The silencing effect of Slc7a5 may be noteworthy in the context of an apparent paradox in the characterization of epilepsy-associated Kv1.2 mutations. Recent findings have reported similar epileptic phenotypes for both gain- and loss-of-function Kv1.2 mutants9,10. In addition, an observation lacking a good explanation has been that Kv1.2 mutants with powerful gain-of-function (increased current magnitude and ~50 mV hyperpolarizing gating shifts) lead to hyperexcitability, rather than suppression of excitation44. Although many factors may contribute to these outcomes, gain-of-function mutations of Kv1.2 are much more sensitive to the Slc7a5-mediated silencing, and this could lead to a loss-of-function effect when co-expressed with Slc7a5 (even in the presence of Slc3a2, Supplementary Figure 5). The hypersensitivity of Kv1.2 gain-of-function mutations arises from two main differences that we have observed. First, there is an intrinsic gating shift of the mutant channels (Fig. 10d, black lines), and for reasons that are not yet apparent, the Slc7a5-mediated gating shift is even more extreme than seen with WT Kv1.2 (Fig. 10d, green lines). Therefore, a greater fraction of Kv1.2 channels would activate and become silenced/inactivated at physiological resting voltages. Second, this extreme gating shift induced by Slc7a5 causes the gain-of-function mutants to require extreme hyperpolarized voltages for disinhibition. The unique gating effects of Slc7a5 provide an interesting example of how the outcome of a disease-linked ion channel mutant might be fundamentally altered by assembly with an accessory protein.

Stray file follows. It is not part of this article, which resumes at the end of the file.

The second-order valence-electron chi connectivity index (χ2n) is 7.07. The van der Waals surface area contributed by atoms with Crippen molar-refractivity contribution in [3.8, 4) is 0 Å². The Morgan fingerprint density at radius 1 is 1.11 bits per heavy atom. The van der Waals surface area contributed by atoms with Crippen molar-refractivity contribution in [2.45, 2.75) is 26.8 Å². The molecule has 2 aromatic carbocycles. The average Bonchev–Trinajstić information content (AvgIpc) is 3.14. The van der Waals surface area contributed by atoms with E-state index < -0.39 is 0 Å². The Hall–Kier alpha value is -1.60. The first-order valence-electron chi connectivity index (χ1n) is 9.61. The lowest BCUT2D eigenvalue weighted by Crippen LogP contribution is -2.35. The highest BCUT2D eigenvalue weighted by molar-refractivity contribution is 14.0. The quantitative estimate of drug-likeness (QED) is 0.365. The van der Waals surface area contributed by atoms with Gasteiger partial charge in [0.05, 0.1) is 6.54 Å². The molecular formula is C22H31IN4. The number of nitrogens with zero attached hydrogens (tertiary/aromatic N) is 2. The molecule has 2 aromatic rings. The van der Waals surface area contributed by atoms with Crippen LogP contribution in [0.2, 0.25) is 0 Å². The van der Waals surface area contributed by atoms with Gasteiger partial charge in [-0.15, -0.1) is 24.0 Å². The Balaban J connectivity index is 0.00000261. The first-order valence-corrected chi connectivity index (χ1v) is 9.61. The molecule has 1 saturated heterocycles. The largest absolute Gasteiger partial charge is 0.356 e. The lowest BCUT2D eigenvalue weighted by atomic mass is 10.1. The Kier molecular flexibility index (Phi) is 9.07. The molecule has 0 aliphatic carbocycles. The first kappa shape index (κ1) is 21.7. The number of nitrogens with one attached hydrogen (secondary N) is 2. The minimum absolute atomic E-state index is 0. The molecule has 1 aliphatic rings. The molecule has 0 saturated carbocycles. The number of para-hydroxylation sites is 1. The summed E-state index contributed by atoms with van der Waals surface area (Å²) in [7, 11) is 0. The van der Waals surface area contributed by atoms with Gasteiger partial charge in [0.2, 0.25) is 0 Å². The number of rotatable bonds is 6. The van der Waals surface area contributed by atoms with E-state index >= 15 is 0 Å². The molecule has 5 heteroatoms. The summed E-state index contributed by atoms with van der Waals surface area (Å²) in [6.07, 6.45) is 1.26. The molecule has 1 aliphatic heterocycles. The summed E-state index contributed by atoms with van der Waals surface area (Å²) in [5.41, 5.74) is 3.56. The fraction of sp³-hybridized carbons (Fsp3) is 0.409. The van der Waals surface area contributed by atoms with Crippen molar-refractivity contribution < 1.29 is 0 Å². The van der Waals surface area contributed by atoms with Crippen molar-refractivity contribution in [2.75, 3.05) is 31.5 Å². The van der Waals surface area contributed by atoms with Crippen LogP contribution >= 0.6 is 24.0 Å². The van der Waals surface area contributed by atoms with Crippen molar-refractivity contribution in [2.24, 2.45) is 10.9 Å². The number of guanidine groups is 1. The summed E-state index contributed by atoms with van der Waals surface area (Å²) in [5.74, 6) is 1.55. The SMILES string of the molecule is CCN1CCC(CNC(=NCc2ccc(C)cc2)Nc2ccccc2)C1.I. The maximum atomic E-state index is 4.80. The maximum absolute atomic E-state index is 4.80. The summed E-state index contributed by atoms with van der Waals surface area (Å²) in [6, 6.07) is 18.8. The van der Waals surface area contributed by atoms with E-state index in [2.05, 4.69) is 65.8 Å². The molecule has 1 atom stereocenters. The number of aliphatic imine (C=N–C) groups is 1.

Slc7a5 is a multi-pass transmembrane protein36, a feature that stands out from previously described accessory proteins of Kv1 channels, which are predominantly soluble cytoplasmic proteins, and often associated with the cytoskeleton13,15,45. A prominent area of investigation of Slc7a5 has been its expression in vasculature where it transports amino acids, neurotransmitters and small drugs across the blood–brain barrier31,37,46. While it is enriched in the epithelial cells of blood vessels in the brain, it is also expressed midbrain structures, cortex and hippocampus where its function is less well characterized47. Pathological consequences of Slc7a5 disruption (mutation or knockout) are predominantly attributed to its amino acid transport function. Our findings indicate that future consideration of a role of Slc7a5 in ion channel regulation is also warranted, in terms of physiological consequences of the Slc7a5:Kv1.2 interaction. However, further investigation of this complex will be required to generate tools that distinguish the amino acid transport function vs. ion channel regulation. It will also be of interest to determine whether Kv1.2 exerts a reciprocal effect on Slc7a5 transport activity. The assembly of ion channels with membrane proteins that have pleiotropic functions is an emerging theme, as other transporter subunits have recently been reported to influence ion channels. One example is a functional interaction of the sodium chloride cotransporter (NCC) pump and the endothelial sodium channel (ENaC) at the distal convoluted tubule48. Also, the sodium-coupled myoinositol transporter SMIT1 affects expression of KCNQ1 and KCNQ2/3 potassium channels49,50. These findings highlight the importance of continuing to investigate interactions of Kv channels with accessory subunits, and how these shape potassium currents in excitable cells and may influence the functional outcome of disease-linked mutations.